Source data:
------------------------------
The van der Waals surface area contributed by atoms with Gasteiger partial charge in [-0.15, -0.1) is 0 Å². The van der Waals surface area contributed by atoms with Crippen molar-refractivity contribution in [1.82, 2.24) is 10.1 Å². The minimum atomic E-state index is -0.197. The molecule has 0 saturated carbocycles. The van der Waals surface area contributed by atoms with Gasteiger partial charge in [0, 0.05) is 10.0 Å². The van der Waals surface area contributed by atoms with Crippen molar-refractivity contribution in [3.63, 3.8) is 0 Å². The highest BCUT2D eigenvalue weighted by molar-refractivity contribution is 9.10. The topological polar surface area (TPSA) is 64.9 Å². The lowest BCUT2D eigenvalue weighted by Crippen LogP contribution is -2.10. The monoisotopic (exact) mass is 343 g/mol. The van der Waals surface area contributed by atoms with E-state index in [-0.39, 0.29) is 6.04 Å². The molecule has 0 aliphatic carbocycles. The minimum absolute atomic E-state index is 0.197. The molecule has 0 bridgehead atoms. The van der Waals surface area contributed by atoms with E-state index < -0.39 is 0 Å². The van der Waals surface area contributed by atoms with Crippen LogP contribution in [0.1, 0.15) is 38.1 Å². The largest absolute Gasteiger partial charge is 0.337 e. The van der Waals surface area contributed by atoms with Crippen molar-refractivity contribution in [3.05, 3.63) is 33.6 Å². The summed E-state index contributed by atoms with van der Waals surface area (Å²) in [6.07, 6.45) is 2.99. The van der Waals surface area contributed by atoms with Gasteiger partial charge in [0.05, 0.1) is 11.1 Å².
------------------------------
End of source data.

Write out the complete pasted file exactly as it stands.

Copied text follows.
The van der Waals surface area contributed by atoms with Gasteiger partial charge in [-0.15, -0.1) is 0 Å². The van der Waals surface area contributed by atoms with Crippen molar-refractivity contribution in [1.82, 2.24) is 10.1 Å². The minimum atomic E-state index is -0.197. The molecule has 0 saturated carbocycles. The van der Waals surface area contributed by atoms with Gasteiger partial charge in [0, 0.05) is 10.0 Å². The van der Waals surface area contributed by atoms with Crippen molar-refractivity contribution in [3.63, 3.8) is 0 Å². The highest BCUT2D eigenvalue weighted by molar-refractivity contribution is 9.10. The topological polar surface area (TPSA) is 64.9 Å². The lowest BCUT2D eigenvalue weighted by Crippen LogP contribution is -2.10. The monoisotopic (exact) mass is 343 g/mol. The van der Waals surface area contributed by atoms with E-state index in [-0.39, 0.29) is 6.04 Å². The molecule has 0 aliphatic carbocycles. The minimum absolute atomic E-state index is 0.197. The molecule has 0 bridgehead atoms. The van der Waals surface area contributed by atoms with E-state index < -0.39 is 0 Å². The van der Waals surface area contributed by atoms with Crippen LogP contribution in [0.1, 0.15) is 38.1 Å². The largest absolute Gasteiger partial charge is 0.337 e. The van der Waals surface area contributed by atoms with Crippen molar-refractivity contribution in [3.05, 3.63) is 33.6 Å². The summed E-state index contributed by atoms with van der Waals surface area (Å²) in [6.07, 6.45) is 2.99. The van der Waals surface area contributed by atoms with Gasteiger partial charge in [0.05, 0.1) is 11.1 Å².